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it was nothing of a surprise when, with enterprise and due diligence, he earned a Master’s Degree in history at Auburn while a member of Coach Shug Jordan’s coaching staff.
When Joel Eaves hired him in Athens, once Vince got settled, he went over to the Main Library to become familiar with its surroundings. It bowled over the gentleman director of the Library, Porter Kellam, who was flabbergasted that the head football coach had come the library’s way. I wrote a story about the commotion Vince had caused on North Campus among the learned professors and administrators. It was picked up by the Associated Press and distributed on their Southeastern wire. Frank Howard, the colorful Clemson coach later told me to give Vince a message. “Tell Doooley,” Coach Howard drawled, “that the library will be a nice cool place for him to hide when the alumni get after his… ”anatomy.” When Vince arrived in Athens, things were not good. Georgia had fallen on hard times. Facilities had become nondescript, there was no money in the bank, losing big games became the norm. There had been one bowl invitation in 14 seasons. There was disharmony among the alumni and doom saying was an everyday topic around town.
Vince and Joel Eaves, who hired him, kept to themselves, rolled up their sleeves and went to work. Appling energy, good sense and the underscoring of the work ethic and fundamentals, they reversed the trend in Athens.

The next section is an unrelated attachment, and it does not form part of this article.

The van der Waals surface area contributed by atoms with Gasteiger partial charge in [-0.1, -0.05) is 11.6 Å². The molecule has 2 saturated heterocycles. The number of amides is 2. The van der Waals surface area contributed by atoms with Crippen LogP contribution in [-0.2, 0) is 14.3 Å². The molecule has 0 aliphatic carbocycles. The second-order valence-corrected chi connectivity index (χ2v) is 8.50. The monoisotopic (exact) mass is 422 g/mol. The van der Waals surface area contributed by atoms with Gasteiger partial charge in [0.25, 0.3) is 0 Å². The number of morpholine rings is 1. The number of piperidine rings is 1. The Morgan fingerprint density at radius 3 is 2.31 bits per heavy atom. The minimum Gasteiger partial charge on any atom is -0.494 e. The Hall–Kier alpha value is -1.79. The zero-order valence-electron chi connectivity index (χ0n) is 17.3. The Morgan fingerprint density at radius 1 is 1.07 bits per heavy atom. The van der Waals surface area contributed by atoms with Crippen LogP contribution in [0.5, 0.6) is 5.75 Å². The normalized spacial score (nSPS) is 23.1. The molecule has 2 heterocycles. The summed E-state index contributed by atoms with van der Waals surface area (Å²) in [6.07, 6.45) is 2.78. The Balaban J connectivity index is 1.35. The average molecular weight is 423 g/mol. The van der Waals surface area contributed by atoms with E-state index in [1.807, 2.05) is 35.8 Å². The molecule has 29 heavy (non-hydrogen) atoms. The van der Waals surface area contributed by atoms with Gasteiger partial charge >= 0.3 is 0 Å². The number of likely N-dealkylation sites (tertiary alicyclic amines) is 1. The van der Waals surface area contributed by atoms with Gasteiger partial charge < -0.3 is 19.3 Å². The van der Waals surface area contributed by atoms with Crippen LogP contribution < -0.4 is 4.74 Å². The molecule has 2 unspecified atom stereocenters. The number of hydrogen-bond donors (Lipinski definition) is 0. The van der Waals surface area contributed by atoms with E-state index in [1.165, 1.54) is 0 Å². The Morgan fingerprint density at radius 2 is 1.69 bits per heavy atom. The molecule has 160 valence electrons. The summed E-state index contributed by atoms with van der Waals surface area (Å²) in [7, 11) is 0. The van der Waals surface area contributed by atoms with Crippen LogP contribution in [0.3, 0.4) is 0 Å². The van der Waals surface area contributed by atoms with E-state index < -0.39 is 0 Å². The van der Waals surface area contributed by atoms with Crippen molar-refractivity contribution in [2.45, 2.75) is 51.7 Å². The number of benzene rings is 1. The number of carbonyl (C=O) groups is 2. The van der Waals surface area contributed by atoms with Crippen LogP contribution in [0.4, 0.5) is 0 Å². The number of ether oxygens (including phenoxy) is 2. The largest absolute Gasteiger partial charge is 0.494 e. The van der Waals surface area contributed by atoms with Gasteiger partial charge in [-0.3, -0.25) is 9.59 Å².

Vince was as fundamentally sound as any coach in America. Right away, he and his coaching staff played an exciting brand of football, underscoring defense, running the football and emphasizing the kicking game.
Within five years there were four bowl invitations and two SEC titles. Season ticket sales zoomed upwards with alacrity. Afterthree seasons of Dooley ball, the stadium was decked. Sanford stadium was the place to be on Saturday afternoons in the fall.
Vince elevated Georgia football to a new level, winning games, competing for championships and seeing the Bulldogs enjoy national rankings. He restored the prestige of Georgia football.
After a quarter century, Vince had won 200 games, 6 SEC titles and the 1980 national championship. He won practically every coaching award that existed. A great portion of that time, he also served as Georgia’s athletic director, upgrading facilities across the board and developing a strong overall athletic program that ranked Georgia among the best in the country.
This parting shot. Vince is the only football coach in history to be invited to speak at both touchdown clubs and garden clubs. If he were coaching today, he wouldn’t have time to garden and spend time at the library, which is a little sad. But Barbara would be excited to make the monthly deposits from the salaries they pay coaches today.
Vince, a nonagenarian to be, in recent years kept a quote at his desk at home from the great Michelangelo, who said on his 87th birthday, “I’m still learning.” When Vince becomes a nonagenarian in September, he can quote the famous Renaissance artist/ sculptor. He will still be learning.